Though tattoos seem to be more popular then ever and a permanent adornment of the rich and famous, and those who wish to emulate them, there is much data to suggest that their popularity lies at the lower pole of the social strata. With that comes IV and other drug abuse, and a higher than average incidence of bloodborne virus disease.
It follows that there exists a high risk of infection that might be associated with tattooing. Logically, tattoo needles and bloodstained swabs, gauzes etc must also be considered high risk for infection and managed accordingly. If proof were needed, the incorrect use of tattoo needles not changed between clients, and even the re-use of bottles of ink but with a clean needle each time, have been associated with outbreaks of Hepatitis B infection.
Tattoo wastes are potentially dangerous, and must be handled accordingly.
To maintain the highest standards of safety, tattooists are highly regulated though some seek to operate outside those regulations and there the risk of infection escalates tremendously. But for the majority, the process is regulated and every care is taken to ensure the safety of clients and of the tattooist.
Wastes from tattooists should be handled accordingly, and logically we might expect that these should be handled as clinical wastes in order to package, handle and treat those wastes appropriately.
New guidance on good practice in tattooing and body piercing has been produced jointly by the Chartered Institute of Environmental Health (CIEH), Public Health England, the Health and Safety Laboratory and the Tattoo and Piercing Industry Union (the body representing practitioners). It is published on the CIEH and PHE websites; a copy can be accessed here. The ‘toolkit’ provides briefing on: principles of infection prevention and control, including use of PPE; sharps management; waste disposal; cleaning and disinfection; management following exposure to blood/body fluids; and how to ensure product quality of tattoo ink.
It is sharps management and waste disposal that will concern us here.
The toolkit references HTM 07-01. It refers throughout to sharps management requiring UN 3291 and BS7320 standards (should be BS EN ISO 23907:2012). It makes it quite clear that these wastes are , and must be handled as, clinical wastes. The document is clear, and the purpose is to ensure standards of care in use and disposal that ensure prevention of infection, for users, for the tattooists’ clients, and for those involved in waste disposal.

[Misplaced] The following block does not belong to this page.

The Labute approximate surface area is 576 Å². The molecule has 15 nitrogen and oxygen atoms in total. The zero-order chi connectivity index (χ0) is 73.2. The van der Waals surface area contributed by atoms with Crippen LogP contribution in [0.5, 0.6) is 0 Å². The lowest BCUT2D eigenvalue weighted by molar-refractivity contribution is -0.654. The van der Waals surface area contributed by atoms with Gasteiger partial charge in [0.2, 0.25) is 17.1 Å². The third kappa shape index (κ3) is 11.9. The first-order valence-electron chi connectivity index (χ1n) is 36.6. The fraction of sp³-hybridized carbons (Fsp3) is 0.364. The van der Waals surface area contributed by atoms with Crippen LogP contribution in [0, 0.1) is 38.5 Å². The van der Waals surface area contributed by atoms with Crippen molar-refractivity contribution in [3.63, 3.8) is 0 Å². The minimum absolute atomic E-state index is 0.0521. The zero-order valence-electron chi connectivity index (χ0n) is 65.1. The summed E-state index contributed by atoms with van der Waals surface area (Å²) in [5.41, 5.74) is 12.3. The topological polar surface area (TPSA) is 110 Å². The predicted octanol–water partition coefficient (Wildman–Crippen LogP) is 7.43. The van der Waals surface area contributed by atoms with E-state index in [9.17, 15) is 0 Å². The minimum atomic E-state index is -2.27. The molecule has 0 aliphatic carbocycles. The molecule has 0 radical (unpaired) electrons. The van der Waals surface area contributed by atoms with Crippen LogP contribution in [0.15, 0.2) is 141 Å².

Despite this distillation of good practice endorsed by Public Health England, and providing the framework for regulation of tattooists, the Environment Agency had some years ago decided on the most flimsy administrative grounds to reclassify waste and sharps waste from tattooists as EWC 20 01 99 Municipal wastes and similar commercial, industrial and institutional wastes including separately collected fractions – other fractions not otherwise specified.
The relevant text is found in the Environment Agency guide “Using the List of Wastes to code waste”
Animal and human hygiene wastes that arise from activities that are not related to healthcare should not be coded using chapter 18, for example:
(i) non-clinical, municipal wastes, such as feminine hygiene waste from shops and offices and dog faeces from collection bins, should be coded using 20 01 99 – other fractions not otherwise specified but should be described fully e.g. feminine hygiene waste not from healthcare not subject to special requirements in order to prevent infection; and
(ii) sharps waste arising from non-healthcare activities, such as tattooing, cosmetic ear or body piercing and from substance abuse (where not arising from healthcare) should also be coded 20 01 99. Other sharps such as those that have been used by diabetics are a healthcare waste and should be coded under chapter 18.
Thus, wastes from tattooists is not clinical waste. Nor too is waste collected, as drug litter, from substance abuse (where not arising from healthcare). This exceptionally high risk waste is increasing found and its management requires the highest standard of performance to reduce any risk of exposure. Despite that, the Clinical Waste Discussion Forum reports a constant stream of cases where individuals are stuck with a discarded needle; many others go unreported.
Does it matter? The Environment Agency can play games with waste coding, interpreting as they see fit EU guidance. That is a paperwork exercise and, if that is what they want, is of little concern to anyone. One might question if it is appropriate, or necessary, or worthwhile, to account separately for the amount of waste from healthcare not inflated with that small additional fraction rom tattooists, or from drug litter? And obviously it does not matter what amount of waste is produced by the tattooists activities since this is coded into a generic catch-all 99 code.
So, why should we be concerned about this? Apart from the simple nonsense of this bureaucratic ‘quirk’ the great risk is from the negative message that it delivers, that these wastes are in some was less hazardous or perhaps non-hazardous by risk of infection. Is it time to revise the EWC list of wastes, to bring together wastes by its various properties – isn’t that what was intended anyway? – and do away with these confusing and potentially misleading peculiarities?